estimate the probability (per reactor-year of operation) that accidents of varying severity would occur.12 Its stated findings are that the actuarial risks (sums of the probabilities of consequences multiplied by the severity of consequences) are very small, and that the chances of severe accidents that would cause large numbers of casualties are extremely small—so small as to be within the range of risks we hardly deign to consider. Nevertheless, these findings have been challenged on several grounds: that the statistical treatment is in some respects incorrect and in others misleadingly presented; that casualty figures for the most severe types of accidents are underestimated; and that accident frequencies may have been overestimated (industry analysts typically arguing the latter, and nuclear critics, the former).13

The Risk and Impact Panel of this study examined the controversy, but could not reach more than qualitative conclusions. These conclusions are, briefly, that the statistical inferences of the report should be corrected upward, owing to the report’s use of medians rather than means of certain probability distributions where the correct procedure would have been to use the mean values, and that in addition to this upward correction in the “best estimate” of the accident risk, the counterclaims of optimism and pessimism for accident frequencies and consequences ought at least to be interpreted as indicating that the uncertainties accompanying both probabilities and consequences are greater than the uncertainty factors stated in WASH-1400.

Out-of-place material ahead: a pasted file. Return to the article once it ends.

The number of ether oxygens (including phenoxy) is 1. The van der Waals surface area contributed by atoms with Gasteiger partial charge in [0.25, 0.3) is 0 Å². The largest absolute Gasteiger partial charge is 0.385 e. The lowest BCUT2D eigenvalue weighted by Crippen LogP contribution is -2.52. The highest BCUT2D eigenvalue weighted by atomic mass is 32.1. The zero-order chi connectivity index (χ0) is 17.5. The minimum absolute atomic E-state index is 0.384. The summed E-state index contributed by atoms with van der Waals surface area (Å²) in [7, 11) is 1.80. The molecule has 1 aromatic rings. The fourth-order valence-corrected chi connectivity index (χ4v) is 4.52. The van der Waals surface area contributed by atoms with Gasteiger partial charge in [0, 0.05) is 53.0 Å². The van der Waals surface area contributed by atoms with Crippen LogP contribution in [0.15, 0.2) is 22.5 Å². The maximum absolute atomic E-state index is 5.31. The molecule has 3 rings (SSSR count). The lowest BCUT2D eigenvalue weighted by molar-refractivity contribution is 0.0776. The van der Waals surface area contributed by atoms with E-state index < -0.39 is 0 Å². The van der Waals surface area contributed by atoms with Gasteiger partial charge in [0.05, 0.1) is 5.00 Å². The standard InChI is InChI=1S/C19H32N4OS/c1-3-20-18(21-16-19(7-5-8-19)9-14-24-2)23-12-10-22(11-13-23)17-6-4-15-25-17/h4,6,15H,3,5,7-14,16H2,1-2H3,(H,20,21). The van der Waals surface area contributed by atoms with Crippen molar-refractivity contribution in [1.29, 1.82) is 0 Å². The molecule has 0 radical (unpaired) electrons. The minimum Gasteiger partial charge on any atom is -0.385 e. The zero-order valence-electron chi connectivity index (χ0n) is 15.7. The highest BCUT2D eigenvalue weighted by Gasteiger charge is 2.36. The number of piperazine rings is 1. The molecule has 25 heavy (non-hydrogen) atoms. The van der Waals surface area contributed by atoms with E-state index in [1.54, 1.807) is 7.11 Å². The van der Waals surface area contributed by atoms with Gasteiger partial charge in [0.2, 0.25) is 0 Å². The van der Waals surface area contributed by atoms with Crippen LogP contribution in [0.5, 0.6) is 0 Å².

We would estimate higher average risks than WASH-1400—not so high as to be alarming, but with sufficient uncertainty that there remain legitimate grounds for controversy whether the risk of reactor accidents ought to be an important consideration in decisions about nuclear power. Thus on safety grounds alone, the expansion of nuclear power would be acceptable,* provided the rate of expansion were consistent with the rate of improvement of knowledge about accident risks, especially reductions in uncertainty.

The reactor accident at Three Mile Island occurred after most of CONAES’s deliberations had been completed. That fact and the fact that several investigations of the accident are still in progress make it inappropriate for CONAES to discuss its implications at length, and impossible to do so with authority. The information so far released about the accident (and interpreted by nuclear specialists on the committee) seems consistent with CONAES’s cautious, positive findings on reactor safety.

Another element of public concern is apprehension about the ability of


Statement 5–7, by J.P.Holdren: Decisions on what is “acceptable” are the business of the political process, not of this or any other NAS committee.

The National Academies | 500 Fifth St. N.W. | Washington, D.C. 20001
Copyright © National Academy of Sciences. All rights reserved.
Terms of Use and Privacy Statement